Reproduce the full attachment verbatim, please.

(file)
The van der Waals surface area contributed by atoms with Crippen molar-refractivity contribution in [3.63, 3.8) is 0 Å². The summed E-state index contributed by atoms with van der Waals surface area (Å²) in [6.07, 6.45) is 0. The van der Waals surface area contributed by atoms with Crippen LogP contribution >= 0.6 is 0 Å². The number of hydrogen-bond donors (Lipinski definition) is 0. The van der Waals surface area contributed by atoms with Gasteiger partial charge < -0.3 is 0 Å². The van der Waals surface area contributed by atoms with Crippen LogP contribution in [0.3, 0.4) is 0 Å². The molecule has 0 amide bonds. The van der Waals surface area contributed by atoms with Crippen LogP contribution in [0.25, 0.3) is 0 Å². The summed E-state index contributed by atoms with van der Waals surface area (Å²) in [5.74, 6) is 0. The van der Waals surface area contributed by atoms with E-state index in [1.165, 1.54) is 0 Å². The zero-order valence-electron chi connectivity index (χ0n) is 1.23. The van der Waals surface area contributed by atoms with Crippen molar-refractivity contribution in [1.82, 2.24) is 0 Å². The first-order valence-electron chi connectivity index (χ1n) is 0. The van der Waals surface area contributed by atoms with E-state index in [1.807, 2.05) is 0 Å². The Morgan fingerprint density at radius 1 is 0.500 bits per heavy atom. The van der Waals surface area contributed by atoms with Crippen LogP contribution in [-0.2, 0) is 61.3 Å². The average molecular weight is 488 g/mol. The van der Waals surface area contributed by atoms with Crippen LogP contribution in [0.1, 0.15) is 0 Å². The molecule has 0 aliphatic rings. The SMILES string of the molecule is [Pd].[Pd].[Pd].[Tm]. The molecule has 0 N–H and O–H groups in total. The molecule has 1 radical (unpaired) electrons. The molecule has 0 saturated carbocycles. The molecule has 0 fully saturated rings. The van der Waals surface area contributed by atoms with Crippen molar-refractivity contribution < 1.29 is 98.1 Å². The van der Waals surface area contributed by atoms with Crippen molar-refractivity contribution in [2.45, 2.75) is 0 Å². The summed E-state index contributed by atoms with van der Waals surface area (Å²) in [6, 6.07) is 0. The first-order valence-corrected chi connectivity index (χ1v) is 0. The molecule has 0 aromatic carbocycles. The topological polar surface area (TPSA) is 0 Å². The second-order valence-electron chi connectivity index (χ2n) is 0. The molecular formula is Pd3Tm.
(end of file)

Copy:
The van der Waals surface area contributed by atoms with Crippen molar-refractivity contribution in [3.63, 3.8) is 0 Å². The summed E-state index contributed by atoms with van der Waals surface area (Å²) in [6.07, 6.45) is 0. The van der Waals surface area contributed by atoms with Crippen LogP contribution >= 0.6 is 0 Å². The number of hydrogen-bond donors (Lipinski definition) is 0. The van der Waals surface area contributed by atoms with Gasteiger partial charge < -0.3 is 0 Å². The van der Waals surface area contributed by atoms with Crippen LogP contribution in [0.3, 0.4) is 0 Å². The molecule has 0 amide bonds. The van der Waals surface area contributed by atoms with Crippen LogP contribution in [0.25, 0.3) is 0 Å². The summed E-state index contributed by atoms with van der Waals surface area (Å²) in [5.74, 6) is 0. The van der Waals surface area contributed by atoms with E-state index in [1.165, 1.54) is 0 Å². The zero-order valence-electron chi connectivity index (χ0n) is 1.23. The van der Waals surface area contributed by atoms with Crippen molar-refractivity contribution in [1.82, 2.24) is 0 Å². The first-order valence-electron chi connectivity index (χ1n) is 0. The van der Waals surface area contributed by atoms with E-state index in [1.807, 2.05) is 0 Å². The Morgan fingerprint density at radius 1 is 0.500 bits per heavy atom. The van der Waals surface area contributed by atoms with Crippen LogP contribution in [-0.2, 0) is 61.3 Å². The average molecular weight is 488 g/mol. The van der Waals surface area contributed by atoms with Crippen LogP contribution in [0.1, 0.15) is 0 Å². The molecule has 0 aliphatic rings. The SMILES string of the molecule is [Pd].[Pd].[Pd].[Tm]. The molecule has 0 N–H and O–H groups in total. The molecule has 1 radical (unpaired) electrons. The molecule has 0 saturated carbocycles. The molecule has 0 fully saturated rings. The van der Waals surface area contributed by atoms with Crippen molar-refractivity contribution < 1.29 is 98.1 Å². The van der Waals surface area contributed by atoms with Crippen molar-refractivity contribution in [2.45, 2.75) is 0 Å². The summed E-state index contributed by atoms with van der Waals surface area (Å²) in [6, 6.07) is 0. The first-order valence-corrected chi connectivity index (χ1v) is 0. The molecule has 0 aromatic carbocycles. The topological polar surface area (TPSA) is 0 Å². The second-order valence-electron chi connectivity index (χ2n) is 0. The molecular formula is Pd3Tm.